Most customers at this point take the rate sheet, or at the least, take the sales reps card to perhaps give them a quote opportunity. The issue that faces a warehouse Manager is that every sales rep that enters the door is talking about 1 thing, and one thing only- cheap rates. It’s not a wonder why Warehouse Manager’s are at their wits end with Sales Calls. This article consists of some general guidelines that a shipper should consider when looking to hire a freight carrier. This list is compiled from consulting with many clients in the industry, as well as several Operation Managers.

10 Areas That a Shipper Wants To Examine Prior To Hiring a Freight Company:

1) Service Commitment- Make sure to ask questions directly concerning the destinations that you ship. Often times carriers will list transit times and destinations that they might not serve directly, but may have agents working for them their. Don’t get me wrong, there’s nothing wrong with an Agent relationship, but this is something that you want to make sure you ask the carrier.

2) Accountability- If a carrier promises you something make sure you hold them to it…Freight is not an exact science, so many things can come into play with regards to shipping- weather, load factor, mechanical issues, the list goes on and on… Make sure carriers take ownership of their promises and guarantees.

3) Price- I list this 3rd on the list because, believe it or not, price is not as big as people want to play it out to be. You see, if your product doesn’t make it’s destination safely and in good transit time, it won’t matter if you received a dirt cheap rate because you will have a very unhappy customer. At times customers can live with a long transit time, but those times are, few and far between, in today’s market.

4) Follow Up- If the Carrier doesn’t get back to you in a timely fashion, or forgets altogether, then you definitely want to reevaluate your choice of vendors. Whether it be your sales rep, or your customer service agent, poor follow up runs through the company typically.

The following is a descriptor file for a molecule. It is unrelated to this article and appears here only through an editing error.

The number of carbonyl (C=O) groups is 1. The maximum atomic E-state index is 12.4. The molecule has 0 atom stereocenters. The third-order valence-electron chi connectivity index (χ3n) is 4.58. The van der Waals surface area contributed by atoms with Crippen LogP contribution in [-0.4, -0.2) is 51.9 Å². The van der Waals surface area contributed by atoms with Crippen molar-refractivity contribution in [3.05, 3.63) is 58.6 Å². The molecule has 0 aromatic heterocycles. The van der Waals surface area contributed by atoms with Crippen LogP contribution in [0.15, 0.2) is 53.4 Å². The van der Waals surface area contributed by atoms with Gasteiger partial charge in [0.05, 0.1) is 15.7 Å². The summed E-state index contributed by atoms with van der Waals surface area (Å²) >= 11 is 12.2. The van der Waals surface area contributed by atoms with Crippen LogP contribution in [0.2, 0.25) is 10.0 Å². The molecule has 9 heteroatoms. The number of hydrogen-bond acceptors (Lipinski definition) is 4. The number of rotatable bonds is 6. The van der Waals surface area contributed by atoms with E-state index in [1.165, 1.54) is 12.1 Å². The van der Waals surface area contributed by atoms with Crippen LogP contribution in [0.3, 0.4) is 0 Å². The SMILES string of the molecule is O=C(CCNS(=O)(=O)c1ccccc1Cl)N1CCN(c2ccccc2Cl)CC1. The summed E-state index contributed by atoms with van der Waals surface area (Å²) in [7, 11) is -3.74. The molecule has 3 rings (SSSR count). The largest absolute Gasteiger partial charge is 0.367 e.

5) Operations- Grumpy operations personnel make for poor service all around. If you ever feel as if “you are bothering your operations representatives” then you definitely need a new company. In freight you might be dealing with employees who have been in the business for over 30 years, and really don’t like their jobs- they often take it out on the customer. Don’t fall into this trap!

6) Technology- We are in Y2K!!! If a company is not able to provide you with online capabilities and up to date information on your shipments then this might be a sign to look for another company. Please understand, there are many shippers that prefer to have a live person than use online technology, and that’s fine, but the Freight carrier needs to be able to back that up with online technology for quick reports and a more efficient Distribution system.

7) Customer Service- We’ve all had those bad service experiences going out to dinner with our spouse, a rude customer service operator, so I’m sure you can relate to this topic. Never settle for rudeness because of cheap rates, you’ll end up regretting it in the long run-guaranteed.

8) Ease of Engagement- This speaks for itself, because it should always be easy to get a hold of your Sales Person or the Operations Team. Companies that are good in this category do things like, answer the phone within 3 rings; follow up with emails/phone calls the same day; take a proactive approach to service rather than reactive.

9) Recoverability- I coined this term a few years back. When something bad happens, the good companies get right on it and maintain solid communications with the Shipper and all necessary parties. We all know that things happen, but it’s how Carriers respond and recover that make them GREAT.Often times mishaps are what help solidify a Customer-Carrier relationship- ironic.

10) Gut- More important than all of the other topics combined is to make sure you use your gut instinct. If you don’t feel right about the carrier, or if you can’t seem to find anything good about them other than price then you might need to take a mental note and look deep at their company because the GUT is usually right on the money.

Earl White is a National Account Manager, with One Stop Logistics a Third Party Logistics company based out of Watsonville, Ca. He has been in Sales for over 15 years and works with many sales reps to help them gain better footing when it comes to the elusive practice of working with clients. He enjoys being able to pass on many of the skills he has learned from Top Salesman in the Industry.